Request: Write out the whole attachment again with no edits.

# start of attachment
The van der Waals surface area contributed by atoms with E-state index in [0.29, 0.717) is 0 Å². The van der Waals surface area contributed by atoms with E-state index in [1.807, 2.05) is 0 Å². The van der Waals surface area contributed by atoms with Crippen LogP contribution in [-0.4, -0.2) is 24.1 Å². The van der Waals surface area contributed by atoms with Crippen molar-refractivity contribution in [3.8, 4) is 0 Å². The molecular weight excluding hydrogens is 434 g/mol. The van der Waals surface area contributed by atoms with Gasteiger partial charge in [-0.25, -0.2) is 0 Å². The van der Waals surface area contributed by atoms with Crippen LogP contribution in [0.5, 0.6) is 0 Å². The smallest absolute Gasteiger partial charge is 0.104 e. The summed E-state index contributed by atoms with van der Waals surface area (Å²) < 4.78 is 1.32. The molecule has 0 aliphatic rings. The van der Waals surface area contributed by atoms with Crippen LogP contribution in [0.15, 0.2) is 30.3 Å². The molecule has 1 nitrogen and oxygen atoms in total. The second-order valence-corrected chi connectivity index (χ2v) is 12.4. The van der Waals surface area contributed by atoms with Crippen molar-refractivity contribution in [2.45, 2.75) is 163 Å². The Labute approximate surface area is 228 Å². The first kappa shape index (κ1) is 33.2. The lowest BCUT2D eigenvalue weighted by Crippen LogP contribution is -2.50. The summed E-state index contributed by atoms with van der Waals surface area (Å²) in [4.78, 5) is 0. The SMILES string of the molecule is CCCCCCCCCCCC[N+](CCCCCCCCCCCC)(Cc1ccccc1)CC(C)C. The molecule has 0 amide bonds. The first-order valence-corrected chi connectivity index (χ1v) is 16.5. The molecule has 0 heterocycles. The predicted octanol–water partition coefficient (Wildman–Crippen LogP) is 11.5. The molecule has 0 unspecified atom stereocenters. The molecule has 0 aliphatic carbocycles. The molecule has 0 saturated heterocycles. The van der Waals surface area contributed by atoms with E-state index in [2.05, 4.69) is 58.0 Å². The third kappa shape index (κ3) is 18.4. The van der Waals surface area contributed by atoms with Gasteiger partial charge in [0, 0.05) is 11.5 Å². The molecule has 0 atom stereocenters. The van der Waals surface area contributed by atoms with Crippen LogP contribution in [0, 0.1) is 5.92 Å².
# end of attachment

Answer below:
The van der Waals surface area contributed by atoms with E-state index in [0.29, 0.717) is 0 Å². The van der Waals surface area contributed by atoms with E-state index in [1.807, 2.05) is 0 Å². The van der Waals surface area contributed by atoms with Crippen LogP contribution in [-0.4, -0.2) is 24.1 Å². The van der Waals surface area contributed by atoms with Crippen molar-refractivity contribution in [3.8, 4) is 0 Å². The molecular weight excluding hydrogens is 434 g/mol. The van der Waals surface area contributed by atoms with Gasteiger partial charge in [-0.25, -0.2) is 0 Å². The van der Waals surface area contributed by atoms with Crippen LogP contribution in [0.5, 0.6) is 0 Å². The smallest absolute Gasteiger partial charge is 0.104 e. The summed E-state index contributed by atoms with van der Waals surface area (Å²) < 4.78 is 1.32. The molecule has 0 aliphatic rings. The van der Waals surface area contributed by atoms with Crippen LogP contribution in [0.15, 0.2) is 30.3 Å². The molecule has 1 nitrogen and oxygen atoms in total. The second-order valence-corrected chi connectivity index (χ2v) is 12.4. The van der Waals surface area contributed by atoms with Crippen molar-refractivity contribution in [2.45, 2.75) is 163 Å². The Labute approximate surface area is 228 Å². The first kappa shape index (κ1) is 33.2. The lowest BCUT2D eigenvalue weighted by Crippen LogP contribution is -2.50. The summed E-state index contributed by atoms with van der Waals surface area (Å²) in [4.78, 5) is 0. The SMILES string of the molecule is CCCCCCCCCCCC[N+](CCCCCCCCCCCC)(Cc1ccccc1)CC(C)C. The molecule has 0 amide bonds. The first-order valence-corrected chi connectivity index (χ1v) is 16.5. The molecule has 0 heterocycles. The predicted octanol–water partition coefficient (Wildman–Crippen LogP) is 11.5. The molecule has 0 unspecified atom stereocenters. The molecule has 0 aliphatic carbocycles. The molecule has 0 saturated heterocycles. The van der Waals surface area contributed by atoms with E-state index in [2.05, 4.69) is 58.0 Å². The third kappa shape index (κ3) is 18.4. The van der Waals surface area contributed by atoms with Gasteiger partial charge in [0, 0.05) is 11.5 Å². The molecule has 0 atom stereocenters. The van der Waals surface area contributed by atoms with Crippen LogP contribution in [0, 0.1) is 5.92 Å².